In ASEAN discussions, domestic agendas should not be put ahead of the ASEAN common agenda. The Philippines will never forget the aforementioned past atrocities, but reconciliatory foreign policy must be pursued to advance the country’s national interests. Take for example Laos, a country heavily bombed by the US during the Vietnam war, but one that is engaged in strengthening its relationship with the US.

Nevertheless, according to Philippine Foreign Affairs Secretary Perfecto Yasay, Duterte’s diplomatic debut was impressive to some leaders. In fact, Duterte accepted Prime Minister Shinzo Abe’s invitation to visit Japan during the bilateral meeting between the Philippines and Japan on the sidelines of the ASEAN Summit. Several policy analysts also lauded Duterte’s more conciliatory and pragmatic approach towards China, who Filipino foreign policy analyst Richard Heydarian describes as a diplomatic dove. However, Heydarian said that Duterte had shown that the country’s relations with US, although remaining strong, are no longer “sacrosanct”.

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But while Duterte’s “war on drugs” received a bouquet of praises from his supporters, what the country really needs are strong institutions that will bring prosperity and development. It is more advisable for the government to exert additional efforts on achieving inclusive institutions, as this will spur long-term economic growth for the country. With the strong popular support he enjoys, Duterte should devote himself more to establishing inclusive institutions in the Philippines so that his favourite phrase – ‘change is coming’ – will become reality.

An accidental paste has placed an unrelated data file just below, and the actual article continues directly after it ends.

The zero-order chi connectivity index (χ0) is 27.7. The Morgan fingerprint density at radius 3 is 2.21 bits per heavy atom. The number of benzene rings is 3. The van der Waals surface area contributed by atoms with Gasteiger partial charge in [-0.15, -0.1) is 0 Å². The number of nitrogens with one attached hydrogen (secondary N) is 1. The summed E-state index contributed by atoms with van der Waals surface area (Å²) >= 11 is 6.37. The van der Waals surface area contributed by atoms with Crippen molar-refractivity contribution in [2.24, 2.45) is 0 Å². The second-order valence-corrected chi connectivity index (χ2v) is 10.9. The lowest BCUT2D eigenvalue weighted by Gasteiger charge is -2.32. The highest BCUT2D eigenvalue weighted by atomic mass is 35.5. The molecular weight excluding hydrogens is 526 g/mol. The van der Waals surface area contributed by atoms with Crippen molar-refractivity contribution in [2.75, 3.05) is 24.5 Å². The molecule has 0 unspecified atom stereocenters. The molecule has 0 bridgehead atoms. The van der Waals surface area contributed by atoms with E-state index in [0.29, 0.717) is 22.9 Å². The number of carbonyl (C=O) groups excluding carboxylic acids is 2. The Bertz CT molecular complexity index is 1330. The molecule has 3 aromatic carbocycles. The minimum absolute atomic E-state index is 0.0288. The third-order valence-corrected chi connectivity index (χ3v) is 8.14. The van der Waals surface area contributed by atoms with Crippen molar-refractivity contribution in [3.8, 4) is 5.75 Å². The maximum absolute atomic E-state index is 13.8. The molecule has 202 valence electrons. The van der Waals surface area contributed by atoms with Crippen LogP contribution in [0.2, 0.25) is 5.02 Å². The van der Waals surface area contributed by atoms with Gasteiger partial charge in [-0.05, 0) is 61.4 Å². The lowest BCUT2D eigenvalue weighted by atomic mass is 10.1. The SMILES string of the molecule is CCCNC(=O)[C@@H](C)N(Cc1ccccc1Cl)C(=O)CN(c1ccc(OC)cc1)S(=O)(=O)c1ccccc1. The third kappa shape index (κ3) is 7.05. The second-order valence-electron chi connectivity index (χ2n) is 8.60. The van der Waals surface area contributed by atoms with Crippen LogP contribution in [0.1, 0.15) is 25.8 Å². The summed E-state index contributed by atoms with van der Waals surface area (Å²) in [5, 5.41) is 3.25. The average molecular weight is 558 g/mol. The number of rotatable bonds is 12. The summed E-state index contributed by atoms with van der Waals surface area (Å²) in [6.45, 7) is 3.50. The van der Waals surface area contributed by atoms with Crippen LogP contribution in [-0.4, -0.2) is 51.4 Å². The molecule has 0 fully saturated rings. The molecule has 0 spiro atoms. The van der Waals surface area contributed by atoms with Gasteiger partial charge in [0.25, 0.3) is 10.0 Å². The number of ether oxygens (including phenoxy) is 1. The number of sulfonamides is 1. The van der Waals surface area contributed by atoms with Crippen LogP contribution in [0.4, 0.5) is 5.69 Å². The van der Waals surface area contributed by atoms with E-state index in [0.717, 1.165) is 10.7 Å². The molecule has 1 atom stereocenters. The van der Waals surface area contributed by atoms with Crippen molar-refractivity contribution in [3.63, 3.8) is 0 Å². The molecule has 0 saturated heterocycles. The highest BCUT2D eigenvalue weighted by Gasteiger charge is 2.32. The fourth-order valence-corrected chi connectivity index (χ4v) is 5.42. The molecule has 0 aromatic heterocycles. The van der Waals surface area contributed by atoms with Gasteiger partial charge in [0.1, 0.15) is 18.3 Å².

According to economists Daron Acemoglu and James Robinson, in their book Why Nations Fail, inclusive political institutions accompanied by inclusive economic institutions bring about sustainable development. They argue that such institutions and the strong presence of the rule of law create a virtuous cycle: if the laws applied equally to everybody, then no individual or group can rise above the law, which leads to a more equal distribution of income and the empowerment of a broad segment of society. The argument simply explains that eradicating crime and corruption must start with strengthening the rule of law. For example, if the justice system in the country is slow, then it would be much better to introduce urgent reforms.

The problem with extra-judicial killings in the Philippines is that the majority of the victims are poor and from disadvantaged groups, according to the Philippine Daily Inquirer’s ‘Kill List’. The government needs to address the issue of extra-judicial killings committed by vigilantes, especially after Foreign Affairs Secretary Yasay said that the current administration condemned these acts. Moreover, it’s important that the drug war not affect the country’s other branches of government. Last month, Duterte had threatened to declare martial law if the Supreme Court did not cooperate with him on his war against drugs. It also diverts attention away from important economic policy changes, especially in addressing high poverty and income inequality in the country.

Although domestically popular, Duterte’s political strongman style is not enough to address the Philippines’ woes. His leadership style would be better if his policy agenda centred on strengthening the country’s institutions.